http://en.wikipedia.org/wiki/Household_income_in_the_United_States

mizzourah2006

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Re: Don't Retire Early!
« Reply #41 on: May 28, 2015, 12:15:53 PM »
I think being in these forums and living a more frugal lifestyle causes us to forget how the average person lives. my in-laws were in town this weekend. They just retired about 2 years ago in their early 50s with pensions that were the equivalent to about 75% of their final year's salary. My father-in-law and I were talking about saving and retirement and he said that he not only wants both of their pensions, but also is pulling money out of a fund with about 350k in it at a rate that he expects to be gone by the time he can collect Social Security. He said he did not want to take a pay cut when he retired. Together I would be willing to bet their pensions alone are between 140-150k/yr. It's expensive to live a "normal" life, especially the normal life that someone that has the ability to retire early has likely become accustomed to.

This article is probably pretty accurate when it comes to your average person.
No, it isn't.  Median household income in the United states is about $50,500.  The top 25% have incomes of 'just' $85k, and even the 95th percentile earns less than $200k/year.  Excluding home equity, no age group has a median savings anywhere close to $200k

In no way does having $10MM in retirement - equivalent to $300-400k/year in WR - equate to 'your average person'.
If you convince yourself that spending even $200k/year is 'normal' then you have lost touch with how the vast majority of people in the wealthiest country on earth actually live.

http://en.wikipedia.org/wiki/Household_income_in_the_United_States

Did you not read what I wrote? I wasn't talking about your average person's income, I was talking about the spending habits of your average person and it being difficult for a person with your average spending habits to retire early which is exactly why I mentioned my in-laws that didn't even want to take a pay cut when they retired.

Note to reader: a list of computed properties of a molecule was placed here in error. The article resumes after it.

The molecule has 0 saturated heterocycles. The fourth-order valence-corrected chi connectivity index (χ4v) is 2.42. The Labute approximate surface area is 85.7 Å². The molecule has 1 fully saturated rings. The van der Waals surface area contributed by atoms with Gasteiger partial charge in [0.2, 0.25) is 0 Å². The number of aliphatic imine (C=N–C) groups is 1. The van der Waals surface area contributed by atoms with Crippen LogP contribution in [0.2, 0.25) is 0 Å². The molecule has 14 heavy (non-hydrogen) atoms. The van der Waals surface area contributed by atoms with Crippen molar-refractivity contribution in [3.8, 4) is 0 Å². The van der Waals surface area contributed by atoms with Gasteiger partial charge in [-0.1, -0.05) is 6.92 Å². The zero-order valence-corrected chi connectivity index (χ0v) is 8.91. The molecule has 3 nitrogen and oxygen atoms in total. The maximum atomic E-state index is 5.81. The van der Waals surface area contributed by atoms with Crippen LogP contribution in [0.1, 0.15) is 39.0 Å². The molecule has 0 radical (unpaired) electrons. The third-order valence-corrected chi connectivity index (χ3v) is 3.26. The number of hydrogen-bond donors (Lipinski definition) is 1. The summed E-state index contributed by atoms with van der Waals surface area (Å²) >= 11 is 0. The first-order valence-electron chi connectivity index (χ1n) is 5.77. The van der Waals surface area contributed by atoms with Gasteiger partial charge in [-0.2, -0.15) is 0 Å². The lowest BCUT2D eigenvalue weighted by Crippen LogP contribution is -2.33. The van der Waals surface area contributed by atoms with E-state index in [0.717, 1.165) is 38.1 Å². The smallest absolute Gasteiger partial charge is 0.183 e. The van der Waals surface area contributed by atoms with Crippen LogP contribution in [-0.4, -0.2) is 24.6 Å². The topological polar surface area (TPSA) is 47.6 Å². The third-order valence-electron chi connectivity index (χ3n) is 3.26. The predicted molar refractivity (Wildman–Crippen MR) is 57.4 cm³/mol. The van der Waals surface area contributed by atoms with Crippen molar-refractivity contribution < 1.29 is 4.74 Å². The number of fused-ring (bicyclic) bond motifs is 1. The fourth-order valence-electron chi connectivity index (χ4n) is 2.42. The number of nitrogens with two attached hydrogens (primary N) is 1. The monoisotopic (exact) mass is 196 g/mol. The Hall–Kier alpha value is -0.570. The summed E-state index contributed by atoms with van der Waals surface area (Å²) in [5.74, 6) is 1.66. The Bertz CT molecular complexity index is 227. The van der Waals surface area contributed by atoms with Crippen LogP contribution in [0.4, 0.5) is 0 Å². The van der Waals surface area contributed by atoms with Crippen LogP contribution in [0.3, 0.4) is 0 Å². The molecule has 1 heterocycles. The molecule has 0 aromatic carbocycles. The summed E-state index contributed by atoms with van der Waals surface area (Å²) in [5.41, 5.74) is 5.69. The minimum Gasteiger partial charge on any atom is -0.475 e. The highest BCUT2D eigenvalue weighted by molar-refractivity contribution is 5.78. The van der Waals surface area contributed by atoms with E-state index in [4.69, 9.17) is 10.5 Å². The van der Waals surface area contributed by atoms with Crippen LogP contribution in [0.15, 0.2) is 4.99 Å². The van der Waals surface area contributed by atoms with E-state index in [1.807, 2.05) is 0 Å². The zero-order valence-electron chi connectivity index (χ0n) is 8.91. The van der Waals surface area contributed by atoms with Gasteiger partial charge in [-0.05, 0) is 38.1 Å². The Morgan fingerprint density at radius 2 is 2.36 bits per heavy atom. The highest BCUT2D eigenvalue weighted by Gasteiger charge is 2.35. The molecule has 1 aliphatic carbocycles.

If we are speaking of your actual average person, which average people do you know that are retiring early?



nereo

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Re: Don't Retire Early!
« Reply #42 on: May 28, 2015, 01:25:19 PM »
I think being in these forums and living a more frugal lifestyle causes us to forget how the average person lives. my in-laws were in town this weekend. They just retired about 2 years ago in their early 50s with pensions that were the equivalent to about 75% of their final year's salary. My father-in-law and I were talking about saving and retirement and he said that he not only wants both of their pensions, but also is pulling money out of a fund with about 350k in it at a rate that he expects to be gone by the time he can collect Social Security. He said he did not want to take a pay cut when he retired. Together I would be willing to bet their pensions alone are between 140-150k/yr. It's expensive to live a "normal" life, especially the normal life that someone that has the ability to retire early has likely become accustomed to.

This article is probably pretty accurate when it comes to your average person.